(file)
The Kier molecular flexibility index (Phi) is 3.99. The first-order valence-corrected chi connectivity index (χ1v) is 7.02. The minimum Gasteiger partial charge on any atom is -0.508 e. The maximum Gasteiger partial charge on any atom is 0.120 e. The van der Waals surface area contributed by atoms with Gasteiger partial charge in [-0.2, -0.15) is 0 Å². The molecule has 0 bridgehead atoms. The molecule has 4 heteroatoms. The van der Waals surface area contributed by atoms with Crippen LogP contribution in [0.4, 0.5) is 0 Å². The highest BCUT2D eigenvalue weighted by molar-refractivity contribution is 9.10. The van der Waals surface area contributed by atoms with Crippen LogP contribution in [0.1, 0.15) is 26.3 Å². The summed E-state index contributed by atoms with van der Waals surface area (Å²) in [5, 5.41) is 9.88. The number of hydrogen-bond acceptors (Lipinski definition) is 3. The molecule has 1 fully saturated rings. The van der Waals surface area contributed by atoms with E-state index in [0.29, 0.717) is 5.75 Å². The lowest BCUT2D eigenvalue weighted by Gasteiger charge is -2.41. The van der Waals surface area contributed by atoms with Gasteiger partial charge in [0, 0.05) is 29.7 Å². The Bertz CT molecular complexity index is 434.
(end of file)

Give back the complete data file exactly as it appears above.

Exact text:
The Kier molecular flexibility index (Phi) is 3.99. The first-order valence-corrected chi connectivity index (χ1v) is 7.02. The minimum Gasteiger partial charge on any atom is -0.508 e. The maximum Gasteiger partial charge on any atom is 0.120 e. The van der Waals surface area contributed by atoms with Gasteiger partial charge in [-0.2, -0.15) is 0 Å². The molecule has 0 bridgehead atoms. The molecule has 4 heteroatoms. The van der Waals surface area contributed by atoms with Crippen LogP contribution in [0.4, 0.5) is 0 Å². The highest BCUT2D eigenvalue weighted by molar-refractivity contribution is 9.10. The van der Waals surface area contributed by atoms with Crippen LogP contribution in [0.1, 0.15) is 26.3 Å². The summed E-state index contributed by atoms with van der Waals surface area (Å²) in [5, 5.41) is 9.88. The number of hydrogen-bond acceptors (Lipinski definition) is 3. The molecule has 1 fully saturated rings. The van der Waals surface area contributed by atoms with E-state index in [0.29, 0.717) is 5.75 Å². The lowest BCUT2D eigenvalue weighted by Gasteiger charge is -2.41. The van der Waals surface area contributed by atoms with Gasteiger partial charge in [0, 0.05) is 29.7 Å². The Bertz CT molecular complexity index is 434.